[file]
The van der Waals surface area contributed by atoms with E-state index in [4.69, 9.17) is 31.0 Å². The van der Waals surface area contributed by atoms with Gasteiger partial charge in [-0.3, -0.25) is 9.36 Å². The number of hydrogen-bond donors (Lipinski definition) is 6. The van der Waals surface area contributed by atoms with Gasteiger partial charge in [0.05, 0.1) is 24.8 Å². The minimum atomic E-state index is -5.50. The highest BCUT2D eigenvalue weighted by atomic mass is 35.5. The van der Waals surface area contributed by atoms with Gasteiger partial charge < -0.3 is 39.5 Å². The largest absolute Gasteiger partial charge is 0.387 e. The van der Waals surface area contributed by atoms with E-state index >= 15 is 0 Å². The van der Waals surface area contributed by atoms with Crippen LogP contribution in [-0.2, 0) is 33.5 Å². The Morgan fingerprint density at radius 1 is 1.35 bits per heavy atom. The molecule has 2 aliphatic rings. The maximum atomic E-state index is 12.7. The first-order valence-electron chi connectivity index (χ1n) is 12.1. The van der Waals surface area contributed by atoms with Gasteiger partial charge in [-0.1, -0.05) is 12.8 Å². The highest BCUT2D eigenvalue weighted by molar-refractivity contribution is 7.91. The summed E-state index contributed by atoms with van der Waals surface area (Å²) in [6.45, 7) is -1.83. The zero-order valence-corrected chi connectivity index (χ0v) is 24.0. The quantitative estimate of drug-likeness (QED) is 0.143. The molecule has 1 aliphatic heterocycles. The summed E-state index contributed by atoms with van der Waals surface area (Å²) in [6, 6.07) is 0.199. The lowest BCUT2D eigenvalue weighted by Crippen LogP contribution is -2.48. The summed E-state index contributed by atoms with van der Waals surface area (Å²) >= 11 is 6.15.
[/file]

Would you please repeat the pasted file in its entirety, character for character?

The van der Waals surface area contributed by atoms with E-state index in [4.69, 9.17) is 31.0 Å². The van der Waals surface area contributed by atoms with Gasteiger partial charge in [-0.3, -0.25) is 9.36 Å². The number of hydrogen-bond donors (Lipinski definition) is 6. The van der Waals surface area contributed by atoms with Gasteiger partial charge in [0.05, 0.1) is 24.8 Å². The minimum atomic E-state index is -5.50. The highest BCUT2D eigenvalue weighted by atomic mass is 35.5. The van der Waals surface area contributed by atoms with Gasteiger partial charge < -0.3 is 39.5 Å². The largest absolute Gasteiger partial charge is 0.387 e. The van der Waals surface area contributed by atoms with E-state index >= 15 is 0 Å². The van der Waals surface area contributed by atoms with Crippen LogP contribution in [-0.2, 0) is 33.5 Å². The Morgan fingerprint density at radius 1 is 1.35 bits per heavy atom. The molecule has 2 aliphatic rings. The maximum atomic E-state index is 12.7. The first-order valence-electron chi connectivity index (χ1n) is 12.1. The van der Waals surface area contributed by atoms with Gasteiger partial charge in [-0.1, -0.05) is 12.8 Å². The highest BCUT2D eigenvalue weighted by molar-refractivity contribution is 7.91. The summed E-state index contributed by atoms with van der Waals surface area (Å²) in [6.45, 7) is -1.83. The zero-order valence-corrected chi connectivity index (χ0v) is 24.0. The quantitative estimate of drug-likeness (QED) is 0.143. The molecule has 1 aliphatic heterocycles. The summed E-state index contributed by atoms with van der Waals surface area (Å²) in [6, 6.07) is 0.199. The lowest BCUT2D eigenvalue weighted by Crippen LogP contribution is -2.48. The summed E-state index contributed by atoms with van der Waals surface area (Å²) >= 11 is 6.15.